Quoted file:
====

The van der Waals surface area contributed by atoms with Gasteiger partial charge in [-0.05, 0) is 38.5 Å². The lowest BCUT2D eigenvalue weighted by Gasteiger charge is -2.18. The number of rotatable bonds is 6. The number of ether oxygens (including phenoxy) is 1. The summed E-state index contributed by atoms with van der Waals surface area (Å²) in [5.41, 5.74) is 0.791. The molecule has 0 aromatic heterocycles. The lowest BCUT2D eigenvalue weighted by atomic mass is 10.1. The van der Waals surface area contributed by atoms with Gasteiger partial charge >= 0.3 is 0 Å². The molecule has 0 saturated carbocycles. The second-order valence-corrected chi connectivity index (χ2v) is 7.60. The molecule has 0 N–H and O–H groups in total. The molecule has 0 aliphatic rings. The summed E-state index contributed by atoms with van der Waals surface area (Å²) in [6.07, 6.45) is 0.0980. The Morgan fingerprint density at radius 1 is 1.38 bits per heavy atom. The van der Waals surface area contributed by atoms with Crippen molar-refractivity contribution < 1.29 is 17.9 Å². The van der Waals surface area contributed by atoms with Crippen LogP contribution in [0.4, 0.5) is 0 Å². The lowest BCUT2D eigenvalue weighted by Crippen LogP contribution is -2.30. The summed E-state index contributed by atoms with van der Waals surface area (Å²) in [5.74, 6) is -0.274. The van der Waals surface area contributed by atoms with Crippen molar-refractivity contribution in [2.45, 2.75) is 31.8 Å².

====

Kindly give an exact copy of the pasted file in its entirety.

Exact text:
The van der Waals surface area contributed by atoms with Gasteiger partial charge in [-0.05, 0) is 38.5 Å². The lowest BCUT2D eigenvalue weighted by Gasteiger charge is -2.18. The number of rotatable bonds is 6. The number of ether oxygens (including phenoxy) is 1. The summed E-state index contributed by atoms with van der Waals surface area (Å²) in [5.41, 5.74) is 0.791. The molecule has 0 aromatic heterocycles. The lowest BCUT2D eigenvalue weighted by atomic mass is 10.1. The van der Waals surface area contributed by atoms with Gasteiger partial charge >= 0.3 is 0 Å². The molecule has 0 saturated carbocycles. The second-order valence-corrected chi connectivity index (χ2v) is 7.60. The molecule has 0 N–H and O–H groups in total. The molecule has 0 aliphatic rings. The summed E-state index contributed by atoms with van der Waals surface area (Å²) in [6.07, 6.45) is 0.0980. The Morgan fingerprint density at radius 1 is 1.38 bits per heavy atom. The van der Waals surface area contributed by atoms with Crippen molar-refractivity contribution < 1.29 is 17.9 Å². The van der Waals surface area contributed by atoms with Crippen LogP contribution in [0.4, 0.5) is 0 Å². The lowest BCUT2D eigenvalue weighted by Crippen LogP contribution is -2.30. The summed E-state index contributed by atoms with van der Waals surface area (Å²) in [5.74, 6) is -0.274. The van der Waals surface area contributed by atoms with Crippen molar-refractivity contribution in [2.45, 2.75) is 31.8 Å².